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It Pays To Grow Forest Timber

It Pays To Grow Forest Timber image
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I tried, tvrenty-five years ago, to keep the original wood lot (on the farm) renevml and keep a good stand of tiraber, says the Ohio Farmer, by dressing up and planting in it, and it proved a {allure. But I am now gvowingall the timber I want on the farm by planting seedlings, which I have propagated of such thrifty kinds as I choose and in sncli rows and belts for windbreaks and protection as my orchai'ds and fields require. These trees are raaking very satisfaetory growth, and it is all done verycheaply. So thatl would reccomroend all farmera to plant groves and belts of timber, as their farms and locations require, and they would flnd that af ter a few years theyraight clear off their original woods and have acres of new land they have planted their trees on, and would have a new and tliril'ty growth of timber, and would have it where it wonld be both useful and ornamental to thepretnises; besides i the erop of old timber would probably much more than pay the cost of starting the new timber growth. Five or gix yeara ago I planted two aerea of four-year old seedling3 of white elra and soft maple, in row3 sixteen fect apart and three f eet npart in the row, and now the best of them are twenty feet high and twelve inches in cirenmference, and for thinning out the rows I sell trees for more money than wheat would have brought grown in these ■ame years, and can continue to sell until they are so large that I will take them for fire wood. I am growing [a good erop of orchard grasa between the rows, so that these acres in forest j tímber are paying as wel I, and are likely for years to come, as any other acres on the farm. 1 am eutting now the second erop of wood where the ftrst or original wood was taken off abont twenty-five years ago, and last winter nthousand rails were taken by n neighbor from one-third of an aero of similar growth, besidas a quantity nf wood from tlteir tops and timber not making rails. Another ueighbor used nice black walnut in building a house, sawed from trees that he liad helped to piant when a boy. Our village of Batavia is adinired for its fine rows ef thickly-growing forest trees along the streets. One soft maple on Main street was broken down by wind, and when out np made two and a quarter corda of eighteen-inch wood, and the owner of it said he planted it thoro twenty-one years before; the stump measured nineteen inches in diameter, inside of the bark, and I could pount ahont twentv circles eutside of lts red heart. Othcr trees on the same street weve planted soventeen yeara ago last spring. The largesfe ilm measiires four feet around, two f eet above the ground, and a maple nieasures three feet eight inches. I could give many more facta and figures to show that it does pay f or American 3 to plant forest trees bota for fuel and timber, and hold that very few enterprises they can take bold of will pay better. - Colema?ïs Rural World. Cabbage is be3t given to poultry wliole, hung up by the stalk. At flrst it may not be touched, but when one fowl begins to peck at it, the rest will be tempted to keep on until little reniains. Being #uponded, it does not waste or become polluted, and it will remain in good condition to be eaten at will. The "rock-a-way," according to the Loiulon "World, is the latest variety of the waltz. It is largely patronized by the indolently inclinetl. It derives its name froiu the swaying motion pro duced by changing the foot on the first note of each bar only, and is a lazy development of the okl "hop" waltz. What Strawberriee to Plant. Tlils is yet, as it always wlll bc in so vast a conntry as this, an unsettled questicn. Soil and locality require varieties adapted to them. Beaaoaably good varieües overywhere are the Chas. Downing, Wilson's Albany, Capt. Jack Glendale and Kentucky. Of these that promise well for general cultivation I know of none that surpass the Windsor Chief. The Crystal City, whichjneeda a profuse flowering variety like the Capt. Jack or Chas. Downing to fertilize it, promises well as an earlv and valuable berry. Each grower has his hobbies and allowances mn-st be made therefor.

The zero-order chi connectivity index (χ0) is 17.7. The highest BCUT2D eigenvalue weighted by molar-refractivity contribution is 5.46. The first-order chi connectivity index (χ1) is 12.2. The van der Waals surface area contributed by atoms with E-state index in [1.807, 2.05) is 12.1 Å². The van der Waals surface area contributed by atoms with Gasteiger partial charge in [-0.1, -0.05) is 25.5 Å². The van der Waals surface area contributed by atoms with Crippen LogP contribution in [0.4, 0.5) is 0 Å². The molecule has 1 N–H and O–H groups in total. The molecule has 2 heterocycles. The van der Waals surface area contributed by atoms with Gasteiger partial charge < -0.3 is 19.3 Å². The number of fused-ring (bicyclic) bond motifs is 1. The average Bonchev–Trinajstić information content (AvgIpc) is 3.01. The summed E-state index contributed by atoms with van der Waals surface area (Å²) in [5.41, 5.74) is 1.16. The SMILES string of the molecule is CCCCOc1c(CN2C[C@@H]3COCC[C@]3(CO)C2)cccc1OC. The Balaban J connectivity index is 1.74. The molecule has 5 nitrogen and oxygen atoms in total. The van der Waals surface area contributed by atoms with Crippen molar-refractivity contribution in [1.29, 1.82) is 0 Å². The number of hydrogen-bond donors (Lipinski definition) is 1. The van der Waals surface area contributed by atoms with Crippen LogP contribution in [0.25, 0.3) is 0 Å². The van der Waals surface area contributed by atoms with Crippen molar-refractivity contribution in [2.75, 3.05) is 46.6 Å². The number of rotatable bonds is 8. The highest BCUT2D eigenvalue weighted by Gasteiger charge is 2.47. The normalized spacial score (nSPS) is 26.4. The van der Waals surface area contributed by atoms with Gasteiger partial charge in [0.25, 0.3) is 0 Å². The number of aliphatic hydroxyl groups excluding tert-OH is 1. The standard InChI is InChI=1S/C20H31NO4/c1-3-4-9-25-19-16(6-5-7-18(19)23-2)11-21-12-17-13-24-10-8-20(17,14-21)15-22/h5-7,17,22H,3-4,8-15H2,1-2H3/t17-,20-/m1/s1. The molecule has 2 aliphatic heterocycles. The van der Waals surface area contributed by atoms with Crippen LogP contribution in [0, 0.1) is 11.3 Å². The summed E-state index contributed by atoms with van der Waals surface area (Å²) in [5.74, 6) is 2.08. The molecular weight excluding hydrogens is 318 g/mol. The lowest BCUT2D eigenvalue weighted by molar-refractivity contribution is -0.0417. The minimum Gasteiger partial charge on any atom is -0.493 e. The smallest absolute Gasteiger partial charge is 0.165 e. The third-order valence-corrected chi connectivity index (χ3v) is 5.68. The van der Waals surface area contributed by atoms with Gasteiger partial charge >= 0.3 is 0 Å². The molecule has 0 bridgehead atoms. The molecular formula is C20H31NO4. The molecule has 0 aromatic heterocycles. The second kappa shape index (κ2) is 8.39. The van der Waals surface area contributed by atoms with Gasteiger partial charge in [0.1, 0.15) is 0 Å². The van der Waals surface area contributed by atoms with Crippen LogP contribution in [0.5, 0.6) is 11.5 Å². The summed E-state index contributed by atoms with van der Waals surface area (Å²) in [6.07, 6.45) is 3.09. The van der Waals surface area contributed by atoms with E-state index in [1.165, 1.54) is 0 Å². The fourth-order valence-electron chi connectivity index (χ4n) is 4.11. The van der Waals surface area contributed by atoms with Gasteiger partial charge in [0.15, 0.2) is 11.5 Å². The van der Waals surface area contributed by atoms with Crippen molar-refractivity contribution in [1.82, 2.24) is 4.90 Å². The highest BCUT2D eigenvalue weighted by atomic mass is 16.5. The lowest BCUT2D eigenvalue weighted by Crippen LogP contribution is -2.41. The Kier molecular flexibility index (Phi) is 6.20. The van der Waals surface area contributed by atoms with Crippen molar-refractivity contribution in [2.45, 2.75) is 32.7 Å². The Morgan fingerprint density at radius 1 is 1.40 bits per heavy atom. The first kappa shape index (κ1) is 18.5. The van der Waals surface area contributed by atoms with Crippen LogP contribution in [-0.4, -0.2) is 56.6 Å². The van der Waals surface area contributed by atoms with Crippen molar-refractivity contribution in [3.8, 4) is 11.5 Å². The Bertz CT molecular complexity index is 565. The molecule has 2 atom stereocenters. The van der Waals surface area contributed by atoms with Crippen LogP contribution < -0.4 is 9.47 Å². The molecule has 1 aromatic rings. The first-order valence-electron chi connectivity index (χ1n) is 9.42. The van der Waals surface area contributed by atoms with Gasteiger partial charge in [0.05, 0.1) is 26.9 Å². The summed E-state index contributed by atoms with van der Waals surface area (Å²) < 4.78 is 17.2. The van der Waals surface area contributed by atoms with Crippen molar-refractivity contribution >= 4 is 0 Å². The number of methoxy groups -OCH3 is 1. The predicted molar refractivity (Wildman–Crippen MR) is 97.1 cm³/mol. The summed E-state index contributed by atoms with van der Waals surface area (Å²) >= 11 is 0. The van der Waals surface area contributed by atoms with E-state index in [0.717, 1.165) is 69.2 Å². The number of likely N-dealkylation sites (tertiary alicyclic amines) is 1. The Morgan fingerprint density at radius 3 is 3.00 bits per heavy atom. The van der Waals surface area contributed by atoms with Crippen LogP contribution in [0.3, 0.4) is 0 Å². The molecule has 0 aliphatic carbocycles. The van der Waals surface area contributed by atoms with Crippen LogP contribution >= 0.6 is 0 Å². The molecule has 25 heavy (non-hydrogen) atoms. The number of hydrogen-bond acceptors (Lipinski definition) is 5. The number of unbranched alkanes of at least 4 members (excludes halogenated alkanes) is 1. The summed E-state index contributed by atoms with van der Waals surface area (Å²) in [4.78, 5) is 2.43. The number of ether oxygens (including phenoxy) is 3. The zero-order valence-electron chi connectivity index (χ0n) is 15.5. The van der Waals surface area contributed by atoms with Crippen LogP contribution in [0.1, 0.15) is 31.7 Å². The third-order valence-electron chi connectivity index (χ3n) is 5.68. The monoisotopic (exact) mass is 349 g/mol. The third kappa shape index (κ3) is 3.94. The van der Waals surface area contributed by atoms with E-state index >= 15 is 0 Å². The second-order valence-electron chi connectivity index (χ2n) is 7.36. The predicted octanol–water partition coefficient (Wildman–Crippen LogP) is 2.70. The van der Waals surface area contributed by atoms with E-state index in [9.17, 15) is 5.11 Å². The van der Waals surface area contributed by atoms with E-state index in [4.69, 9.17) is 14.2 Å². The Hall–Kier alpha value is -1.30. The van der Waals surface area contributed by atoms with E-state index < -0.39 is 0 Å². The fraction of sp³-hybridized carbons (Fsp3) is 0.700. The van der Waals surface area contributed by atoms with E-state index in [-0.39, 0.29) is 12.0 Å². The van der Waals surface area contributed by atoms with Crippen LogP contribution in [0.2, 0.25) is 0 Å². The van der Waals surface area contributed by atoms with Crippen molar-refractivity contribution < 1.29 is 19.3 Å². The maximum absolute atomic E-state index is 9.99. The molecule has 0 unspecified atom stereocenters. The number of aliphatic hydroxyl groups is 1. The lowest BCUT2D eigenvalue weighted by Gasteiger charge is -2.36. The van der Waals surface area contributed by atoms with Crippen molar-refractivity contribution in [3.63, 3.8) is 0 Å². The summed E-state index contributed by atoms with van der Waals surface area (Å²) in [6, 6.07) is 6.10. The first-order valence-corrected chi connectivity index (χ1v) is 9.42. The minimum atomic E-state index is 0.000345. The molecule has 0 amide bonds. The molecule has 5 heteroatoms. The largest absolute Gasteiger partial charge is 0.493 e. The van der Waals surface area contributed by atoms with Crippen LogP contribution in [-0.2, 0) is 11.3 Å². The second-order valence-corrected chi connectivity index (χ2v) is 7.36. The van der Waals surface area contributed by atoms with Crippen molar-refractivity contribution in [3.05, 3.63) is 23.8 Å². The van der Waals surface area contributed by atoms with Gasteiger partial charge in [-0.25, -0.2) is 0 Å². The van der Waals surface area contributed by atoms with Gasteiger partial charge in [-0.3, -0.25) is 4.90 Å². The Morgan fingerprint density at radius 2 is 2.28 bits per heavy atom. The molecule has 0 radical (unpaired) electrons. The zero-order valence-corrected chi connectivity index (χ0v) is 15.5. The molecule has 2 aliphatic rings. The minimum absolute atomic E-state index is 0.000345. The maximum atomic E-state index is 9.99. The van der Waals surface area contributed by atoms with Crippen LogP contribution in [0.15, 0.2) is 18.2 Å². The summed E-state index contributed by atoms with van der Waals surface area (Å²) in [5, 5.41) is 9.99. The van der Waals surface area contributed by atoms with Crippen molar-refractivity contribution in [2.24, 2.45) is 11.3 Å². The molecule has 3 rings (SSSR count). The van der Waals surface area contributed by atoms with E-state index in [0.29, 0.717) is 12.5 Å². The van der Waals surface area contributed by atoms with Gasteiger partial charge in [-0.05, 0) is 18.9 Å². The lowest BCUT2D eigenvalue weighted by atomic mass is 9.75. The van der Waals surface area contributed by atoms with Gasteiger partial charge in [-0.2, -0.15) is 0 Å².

Old News
Ann Arbor Democrat